instruments he subsequently gave to Trinity College, on his departure from the university. He commenced M.A. in 1548. At midsummer that year he went beyond the seas again, taking with him letters testimonial under the seal of the university. He became a student at Louvain at midsummer 1548, and resided there till 15 July 1550, engaged in investigating the ‘original and fountain of arts and sciences’ On his arrival at Louvain he contracted an intimate friendship with Gerard Mercator (Dee, Dedication prefixed to his ‘Προπαιδεύματα ἀφοριστικά’). In the autobiographical fragment entitled a ‘Compendious Rehearsal’ he says that while he was in the Low Countries many foreign noblemen from the court of Charles V, and from Denmark and Bohemia, came to him, and that he instructed ‘Sir William Pykering’ in logic, arithmetic, and the use of astronomical instruments. While at Louvain he studied the civil law, and it has been conjectured that he took the degree of LL.D there. It is true that he was often called ‘Doctor’ Dee, but in reality the highest degree he ever took was that of M.A. (Smith, Vita Joannis Dee, p. 44). As late as 1595, when he was appointed warden of Manchester, he is simply styled M.A., and so he invariably signed his name in the college register (Lansd. MS. 983, f. 73).
On 15 July 1550 he left Louvain, and on the 20th of that month arrived at Paris. There in the College of Rheims he read, freely and publicly, lectures on Euclid's elements, mathematicè, physicè, et Pythagoricè. This had never been done before in any university of Christendom. His auditory was so large that many had to look in at the windows. He refused a tempting offer of one of the regius professorships of mathematics in the university of Paris with a stipend of two hundred crowns.
In 1551 he returned to England, and at the close of that year Sir John Cheke introduced him to Secretary Cecil and Edward VI. The king granted him an annual pension of a hundred crowns, which was afterwards exchanged for the rectory of Upton-upon-Severn, Worcestershire, to which he was presented on 19 May 1553 (Strype, Ecclesiastical Memorials, ii. 531, folio). In 1554 several of the principal doctors of divinity and masters of arts of Oxford offered him a good annual stipend to lecture on the mathematical sciences in that university. The offer was declined.
On the accession of Queen Mary Dee entered into correspondence with several of the Princess Elizabeth's principal servants while she was at Woodstock and at Milton. Two informers, Ferrys and Prideaux, accused him of an attempt to take away the queen's life by poison or magic. He was accordingly seized at Hampton Court just before the Princess Elizabeth was imprisoned there, and his lodgings in London were searched and sealed up. After having been in confinement for some time he was examined by Sir John Bourne, secretary of state, afterwards before the privy council, and finally before the Lord-chief-justice Brooke of the common pleas. Being at length brought before the court of Star-chamber he was, after a trial, discharged of all suspicion of treason, but was transferred to the custody of Bishop Bonner for examination respecting matters of religion. In the Bishop of London's prison he had for his bedfellow Barthlet Green, who was burnt for heresy. At last on 29 Aug. 1555 he was by an order of council, issued by the special favour of Philip and Mary, restored to his liberty, on entering into recognisance for his good behaviour (Smith, Vita Joannis Dee, p. 8). Foxe relates that Dee's sympathy with Barthlet Green brought him under the surveillance of Bonner on a suspicion of heresy. Consequently he appeared afterwards at the examination of John Philpot, where his enemies tried to test his soundness in the catholic faith (Acts and Monuments, ed. Townsend, vii. 638–41 n., 681, 756). ‘Master Dee,’ however, who was present at the examinations of Robert Smith and John Philpot, is described as chaplain to Bonner and a bachelor of divinity (cf. Examination and Writings of J. Philpot, ed. Eden, pp. 69, 80). It is also observable that in the ‘Acts and Monuments,’ after the Latin edition of 1559 and the English edition of 1563, Foxe has, for whatever reason, suppressed the name of Dee in every instance.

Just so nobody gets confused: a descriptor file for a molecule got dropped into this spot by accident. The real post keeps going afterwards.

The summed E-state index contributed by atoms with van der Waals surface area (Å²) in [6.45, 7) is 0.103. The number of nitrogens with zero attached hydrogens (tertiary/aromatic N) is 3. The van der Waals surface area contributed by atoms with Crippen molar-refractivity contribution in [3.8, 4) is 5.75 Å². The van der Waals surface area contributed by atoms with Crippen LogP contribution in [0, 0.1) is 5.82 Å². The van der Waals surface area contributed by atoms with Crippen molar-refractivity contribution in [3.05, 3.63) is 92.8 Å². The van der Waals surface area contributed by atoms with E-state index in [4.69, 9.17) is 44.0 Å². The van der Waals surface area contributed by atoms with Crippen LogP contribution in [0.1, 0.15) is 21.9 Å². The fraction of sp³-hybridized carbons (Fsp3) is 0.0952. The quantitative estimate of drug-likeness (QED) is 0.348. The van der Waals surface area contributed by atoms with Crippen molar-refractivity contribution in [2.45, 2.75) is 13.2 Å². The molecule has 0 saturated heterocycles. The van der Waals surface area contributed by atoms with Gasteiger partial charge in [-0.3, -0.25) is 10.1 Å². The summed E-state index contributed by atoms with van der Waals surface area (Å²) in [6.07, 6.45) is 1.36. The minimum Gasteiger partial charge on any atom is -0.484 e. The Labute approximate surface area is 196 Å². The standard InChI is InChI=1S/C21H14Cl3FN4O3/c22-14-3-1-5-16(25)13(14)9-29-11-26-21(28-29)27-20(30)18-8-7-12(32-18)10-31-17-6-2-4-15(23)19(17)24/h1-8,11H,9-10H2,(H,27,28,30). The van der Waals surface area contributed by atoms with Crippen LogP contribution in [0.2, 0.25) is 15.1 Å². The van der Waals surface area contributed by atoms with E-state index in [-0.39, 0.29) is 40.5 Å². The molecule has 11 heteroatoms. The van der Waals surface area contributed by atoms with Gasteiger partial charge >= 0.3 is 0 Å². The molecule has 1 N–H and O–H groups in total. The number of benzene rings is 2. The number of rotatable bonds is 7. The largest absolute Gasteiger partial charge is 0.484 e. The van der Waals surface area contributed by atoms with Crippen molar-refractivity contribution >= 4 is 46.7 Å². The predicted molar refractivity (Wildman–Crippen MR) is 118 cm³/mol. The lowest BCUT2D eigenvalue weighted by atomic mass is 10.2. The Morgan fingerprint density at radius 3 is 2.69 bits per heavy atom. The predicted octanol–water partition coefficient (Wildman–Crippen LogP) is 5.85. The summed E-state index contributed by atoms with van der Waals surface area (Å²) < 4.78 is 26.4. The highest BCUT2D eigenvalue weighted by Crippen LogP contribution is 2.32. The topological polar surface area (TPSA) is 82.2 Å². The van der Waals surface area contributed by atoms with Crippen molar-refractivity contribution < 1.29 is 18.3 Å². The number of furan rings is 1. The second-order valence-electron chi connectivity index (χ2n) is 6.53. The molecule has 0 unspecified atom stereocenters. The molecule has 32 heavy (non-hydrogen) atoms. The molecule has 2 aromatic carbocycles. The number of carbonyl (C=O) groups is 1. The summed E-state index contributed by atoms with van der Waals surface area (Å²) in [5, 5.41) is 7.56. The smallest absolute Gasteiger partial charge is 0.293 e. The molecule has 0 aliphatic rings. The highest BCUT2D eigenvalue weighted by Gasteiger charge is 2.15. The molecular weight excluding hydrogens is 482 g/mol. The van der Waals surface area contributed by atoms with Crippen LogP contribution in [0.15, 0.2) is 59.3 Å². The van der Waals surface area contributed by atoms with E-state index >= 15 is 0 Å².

On 15 Jan. 1555–6 he presented to Queen Mary a supplication for the recovery and preservation of ancient writers and monuments. In this remarkable document he dwelt upon the dispersion of old manuscripts at the dissolution of monastic establishments, and prayed the queen to take the opportunity of forming at a trifling cost a magnificent royal library. He proposed that a commission should be appointed to report before the synod of the province of Canterbury. He also undertook to procure copies of famous manuscripts at the Vatican in Rome, St. Mark's in Venice, and at Bologna, Florence, and Vienna.
On the accession of Elizabeth, Dee was taken into the queen's service, being introduced to the royal presence at Whitehall by William Herbert, earl of Pembroke, and Lord Robert Dudley, afterwards Earl of Leicester, the queen saying: ‘Where my brother